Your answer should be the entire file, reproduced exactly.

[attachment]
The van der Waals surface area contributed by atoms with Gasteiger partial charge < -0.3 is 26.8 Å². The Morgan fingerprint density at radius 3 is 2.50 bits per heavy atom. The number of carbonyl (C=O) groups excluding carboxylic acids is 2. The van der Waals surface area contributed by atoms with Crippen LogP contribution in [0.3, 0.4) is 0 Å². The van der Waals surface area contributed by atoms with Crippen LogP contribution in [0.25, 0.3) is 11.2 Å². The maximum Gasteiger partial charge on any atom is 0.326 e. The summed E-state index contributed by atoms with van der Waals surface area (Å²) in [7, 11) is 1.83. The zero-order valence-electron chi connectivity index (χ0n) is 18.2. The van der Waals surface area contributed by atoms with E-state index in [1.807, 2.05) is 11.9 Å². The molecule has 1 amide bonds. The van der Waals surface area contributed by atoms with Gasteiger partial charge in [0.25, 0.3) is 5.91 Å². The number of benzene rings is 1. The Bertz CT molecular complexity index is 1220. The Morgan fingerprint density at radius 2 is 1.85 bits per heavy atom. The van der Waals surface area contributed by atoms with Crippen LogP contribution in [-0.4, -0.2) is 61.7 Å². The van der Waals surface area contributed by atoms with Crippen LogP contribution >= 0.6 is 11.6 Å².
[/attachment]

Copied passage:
The van der Waals surface area contributed by atoms with Gasteiger partial charge < -0.3 is 26.8 Å². The Morgan fingerprint density at radius 3 is 2.50 bits per heavy atom. The number of carbonyl (C=O) groups excluding carboxylic acids is 2. The van der Waals surface area contributed by atoms with Crippen LogP contribution in [0.3, 0.4) is 0 Å². The van der Waals surface area contributed by atoms with Crippen LogP contribution in [0.25, 0.3) is 11.2 Å². The maximum Gasteiger partial charge on any atom is 0.326 e. The summed E-state index contributed by atoms with van der Waals surface area (Å²) in [7, 11) is 1.83. The zero-order valence-electron chi connectivity index (χ0n) is 18.2. The van der Waals surface area contributed by atoms with E-state index in [1.807, 2.05) is 11.9 Å². The molecule has 1 amide bonds. The van der Waals surface area contributed by atoms with Gasteiger partial charge in [0.25, 0.3) is 5.91 Å². The number of benzene rings is 1. The Bertz CT molecular complexity index is 1220. The Morgan fingerprint density at radius 2 is 1.85 bits per heavy atom. The van der Waals surface area contributed by atoms with Crippen LogP contribution in [-0.4, -0.2) is 61.7 Å². The van der Waals surface area contributed by atoms with Crippen LogP contribution >= 0.6 is 11.6 Å².